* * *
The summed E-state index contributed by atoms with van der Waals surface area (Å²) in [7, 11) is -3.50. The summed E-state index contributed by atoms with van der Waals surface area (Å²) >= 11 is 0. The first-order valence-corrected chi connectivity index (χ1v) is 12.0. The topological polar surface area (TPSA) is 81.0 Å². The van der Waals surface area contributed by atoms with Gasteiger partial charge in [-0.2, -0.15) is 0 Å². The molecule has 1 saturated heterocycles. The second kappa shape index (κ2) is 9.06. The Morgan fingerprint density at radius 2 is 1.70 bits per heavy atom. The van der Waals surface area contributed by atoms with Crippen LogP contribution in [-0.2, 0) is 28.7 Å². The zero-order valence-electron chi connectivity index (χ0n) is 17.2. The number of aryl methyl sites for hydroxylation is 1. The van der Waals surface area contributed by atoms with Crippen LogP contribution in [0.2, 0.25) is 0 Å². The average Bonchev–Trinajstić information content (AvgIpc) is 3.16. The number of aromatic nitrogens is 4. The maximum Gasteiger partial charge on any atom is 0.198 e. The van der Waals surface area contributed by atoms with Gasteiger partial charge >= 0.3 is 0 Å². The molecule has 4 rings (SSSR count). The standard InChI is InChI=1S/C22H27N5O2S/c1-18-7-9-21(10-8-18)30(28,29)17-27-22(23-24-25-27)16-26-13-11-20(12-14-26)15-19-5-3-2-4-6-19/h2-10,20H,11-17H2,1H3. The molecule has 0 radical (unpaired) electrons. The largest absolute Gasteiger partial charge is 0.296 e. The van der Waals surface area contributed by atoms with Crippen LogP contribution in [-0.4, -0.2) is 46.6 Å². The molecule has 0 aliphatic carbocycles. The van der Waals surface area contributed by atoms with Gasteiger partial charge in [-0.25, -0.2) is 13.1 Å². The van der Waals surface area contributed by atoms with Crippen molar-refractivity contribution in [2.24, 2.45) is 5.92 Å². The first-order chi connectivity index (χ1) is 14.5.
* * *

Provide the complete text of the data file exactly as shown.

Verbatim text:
The summed E-state index contributed by atoms with van der Waals surface area (Å²) in [7, 11) is -3.50. The summed E-state index contributed by atoms with van der Waals surface area (Å²) >= 11 is 0. The first-order valence-corrected chi connectivity index (χ1v) is 12.0. The topological polar surface area (TPSA) is 81.0 Å². The van der Waals surface area contributed by atoms with Gasteiger partial charge in [-0.2, -0.15) is 0 Å². The molecule has 1 saturated heterocycles. The second kappa shape index (κ2) is 9.06. The Morgan fingerprint density at radius 2 is 1.70 bits per heavy atom. The van der Waals surface area contributed by atoms with Crippen LogP contribution in [-0.2, 0) is 28.7 Å². The zero-order valence-electron chi connectivity index (χ0n) is 17.2. The number of aryl methyl sites for hydroxylation is 1. The van der Waals surface area contributed by atoms with Crippen LogP contribution in [0.2, 0.25) is 0 Å². The average Bonchev–Trinajstić information content (AvgIpc) is 3.16. The number of aromatic nitrogens is 4. The maximum Gasteiger partial charge on any atom is 0.198 e. The van der Waals surface area contributed by atoms with Gasteiger partial charge >= 0.3 is 0 Å². The molecule has 4 rings (SSSR count). The standard InChI is InChI=1S/C22H27N5O2S/c1-18-7-9-21(10-8-18)30(28,29)17-27-22(23-24-25-27)16-26-13-11-20(12-14-26)15-19-5-3-2-4-6-19/h2-10,20H,11-17H2,1H3. The molecule has 0 radical (unpaired) electrons. The largest absolute Gasteiger partial charge is 0.296 e. The van der Waals surface area contributed by atoms with Crippen LogP contribution in [-0.4, -0.2) is 46.6 Å². The molecule has 0 aliphatic carbocycles. The van der Waals surface area contributed by atoms with Gasteiger partial charge in [-0.25, -0.2) is 13.1 Å². The van der Waals surface area contributed by atoms with Crippen molar-refractivity contribution in [2.24, 2.45) is 5.92 Å². The first-order chi connectivity index (χ1) is 14.5.